Jose S Torrecilla is a Professor of the Chemical Engineering Department of the Complutense University of Madrid (UCM). He has completed PhD with Honors in Chemical Engineering from UCM in 2000. He obtained Advanced Technician in Occupational Risk Prevention and Integrated Management Degrees in 2005. In 2017, he got his MBA degree with honors. Modeling complex systems for many fields such as Health, Chemistry, and Food echnology is his main line of research, which is done in collaborations at national and international levels.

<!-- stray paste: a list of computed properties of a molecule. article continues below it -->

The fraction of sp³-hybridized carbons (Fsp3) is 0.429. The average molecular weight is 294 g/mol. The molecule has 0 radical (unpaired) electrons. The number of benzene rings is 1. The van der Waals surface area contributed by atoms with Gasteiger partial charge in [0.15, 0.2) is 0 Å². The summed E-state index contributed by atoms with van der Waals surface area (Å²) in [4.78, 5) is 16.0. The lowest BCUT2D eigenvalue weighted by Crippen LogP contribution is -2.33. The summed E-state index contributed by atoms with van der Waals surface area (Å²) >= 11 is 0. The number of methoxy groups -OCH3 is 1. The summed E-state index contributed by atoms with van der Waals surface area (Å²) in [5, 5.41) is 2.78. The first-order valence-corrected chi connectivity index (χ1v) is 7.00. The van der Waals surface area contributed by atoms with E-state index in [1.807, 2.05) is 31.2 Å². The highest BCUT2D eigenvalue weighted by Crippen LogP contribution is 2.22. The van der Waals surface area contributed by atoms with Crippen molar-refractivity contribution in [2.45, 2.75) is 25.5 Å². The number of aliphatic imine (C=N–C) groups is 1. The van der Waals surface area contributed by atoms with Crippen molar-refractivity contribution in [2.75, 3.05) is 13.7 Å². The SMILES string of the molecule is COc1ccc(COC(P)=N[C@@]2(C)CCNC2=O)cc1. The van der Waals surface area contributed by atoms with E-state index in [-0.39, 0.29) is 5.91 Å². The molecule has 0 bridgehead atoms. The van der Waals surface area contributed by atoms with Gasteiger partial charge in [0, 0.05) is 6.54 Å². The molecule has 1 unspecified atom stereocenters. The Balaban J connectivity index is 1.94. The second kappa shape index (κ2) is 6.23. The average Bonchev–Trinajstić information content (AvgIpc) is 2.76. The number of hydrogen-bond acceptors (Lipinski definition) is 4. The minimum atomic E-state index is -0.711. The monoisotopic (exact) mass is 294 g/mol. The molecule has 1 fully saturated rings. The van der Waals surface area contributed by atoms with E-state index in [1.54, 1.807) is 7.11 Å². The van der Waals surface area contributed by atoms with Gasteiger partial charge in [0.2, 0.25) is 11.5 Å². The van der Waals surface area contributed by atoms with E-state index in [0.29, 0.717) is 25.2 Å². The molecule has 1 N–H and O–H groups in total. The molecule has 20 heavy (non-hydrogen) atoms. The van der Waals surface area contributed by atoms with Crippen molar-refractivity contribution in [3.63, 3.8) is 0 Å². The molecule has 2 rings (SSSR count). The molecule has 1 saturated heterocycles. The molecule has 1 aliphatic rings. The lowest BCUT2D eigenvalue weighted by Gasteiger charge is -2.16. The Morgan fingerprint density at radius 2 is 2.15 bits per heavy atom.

The measurement of the interaction between foods and electromagnetic radiation provide relevant information. In most cases, absorption and/or emission of the compounds present in food useful offer data regarding their quality, degradation rate, nutrients, and so on. Logically, this information is compelling for food companies, administration, and, what is most important, consumers. Undoubtedly, the main problem of extracting this knowledge from the food is the complexity of the spectroscopic signals. In some cases, this problem can be overcome using classical algorithms. Nevertheless, there are real situations where the signals are hidden or overlapped resulting in a spectrum which cannot be interpreted as easily. In these cases, more sophisticated algorithms are required. Nonlinear algorithms based on artificial neural networks and chaotic parameters have been tested for a wide range of foods and applications. These algorithms have led to the design of successful tools which robust results in other fields such as health, chemical engineering, analytical chemistry, and so on. In the food technology field, spectroscopic approaches as absorption and fluorescence have been implemented using an UV− vis spectrophotometer and light-emitting diodes (LEDs), respectively. These methodologies have been combined with the mentioned algorithms. This approach was tested to characterize different kinds of similar foods, determine their quality, and detect, identify, and quantify adulterations of extra virgin olive oil, vinegar, tomatoes, and honeys. These intelligent algorithms have given better results than other classic models, and their subsequent applications are providing promising results that are going to be implemented in a higher scale.